When I tell people what I do (I’m a marketing manager for Intel’s strategic philanthropy, Education), the first reaction is usually “I didn’t know Intel did that” and followed quickly by “how did you get that job?” So I’ll start there…To really understand how I got here, I’ll start almost a hundred years ago in the small Indian village where my grandfather was born. This a story of the son of a rural farmer who got the opportunity to go to college and study chemistry on a scholarship at a time when completing high school was a significant achievement. His education gave him the ability to get back on his feet after a 2 year bout with TB caused him to lose his business. He managed to send his sons to college, but there wasn’t enough money to send his daughters. One is his sons, my dad, studied engineering in college and set his sights on going to the United States to get a Master’s degree in engineering so that he could help the rest of his family. He borrowed some money and crossed an ocean. After completing his graduate studies, he had a successful career as an engineer and an entrepreneur. He made sure his daughters knew the value of a good education. “The one thing that no one can take from you is your education” he often told them. And he encouraged them to pursue science and technology in their studies. One of his daughters (me) went to work for Intel and I eventually made my way to the education group because I’ve seen in my own family how education and especially science, technology, engineering and math (STEM) education has the power to change lives and I wanted to be part of the change. So that’s how I got here. So what is it that we actually do in Intel Education… I could recite all the facts and figures like we’ve trained 4 million teachers around the world on helping their students with 21st century skills like digital literacy, problem solving and collaboration. Or that we invest $100 million each year on educational programs focused on improving teach and learning through the effective use of technology as well as advancing science, math and engineering and research. And you can certainly read more about all of our programs in the education section of the CSR Report. But what I think tells the story best is the people that are impacted by our programs. So that’s what I hope to share with you over the coming months…stay tuned.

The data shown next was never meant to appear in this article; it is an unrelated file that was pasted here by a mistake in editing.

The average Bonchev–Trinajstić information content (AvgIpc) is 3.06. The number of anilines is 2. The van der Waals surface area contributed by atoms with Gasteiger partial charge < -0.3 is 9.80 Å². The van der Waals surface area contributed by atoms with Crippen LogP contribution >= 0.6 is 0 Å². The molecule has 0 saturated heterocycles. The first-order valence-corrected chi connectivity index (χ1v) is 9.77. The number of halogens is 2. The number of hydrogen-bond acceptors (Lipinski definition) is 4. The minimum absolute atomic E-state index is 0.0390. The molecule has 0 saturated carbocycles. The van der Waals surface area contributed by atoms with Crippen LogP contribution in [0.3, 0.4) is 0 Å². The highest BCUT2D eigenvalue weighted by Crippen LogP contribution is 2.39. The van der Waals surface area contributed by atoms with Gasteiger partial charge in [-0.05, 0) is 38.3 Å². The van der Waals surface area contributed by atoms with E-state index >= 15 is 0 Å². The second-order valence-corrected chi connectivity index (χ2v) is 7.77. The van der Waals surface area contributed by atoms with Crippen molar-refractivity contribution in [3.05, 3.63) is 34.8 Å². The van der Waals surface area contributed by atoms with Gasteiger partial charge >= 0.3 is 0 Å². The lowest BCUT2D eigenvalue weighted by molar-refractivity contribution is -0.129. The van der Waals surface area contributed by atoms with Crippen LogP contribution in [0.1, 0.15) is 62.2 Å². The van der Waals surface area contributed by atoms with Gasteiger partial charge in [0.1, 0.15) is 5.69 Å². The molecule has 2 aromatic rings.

Connect With Us
Intel Corporate Responsibility Report
TagsChina Classmate PC climate change Corporate responsibility corporate social responsibility Craig Barrett CSR CSR report Davos eco-technology Education employee engagement energy efficiency Entrepreneurship entrepreneurship challenge environment girls and women green ICT IESC innovation Inspire Intel Intel CSR Intel Education Intel Education Service Corps Intel Involved Intel ISEF Intel STS Intel Teach ISEF08 Kenya renewable energy science science fair Stangis STEM sustainability technology technology entrepreneurship technology innovation vietnam volunteering World Ahead World Economic Forum
- Uri Shafrir on Intel Education Welcomes Kno to the Family
- Chuck Hitchcock on Intel Education Welcomes Kno to the Family
- Jason Jones-Hall on Science Fiction or Future Fact?
- Anjaly S on IESC Kenya: “Can You Teach Me?”
- Evie Sobczak on Ride Along with Algae Girl through Caltech and NASA’s Jet Propulsion Lab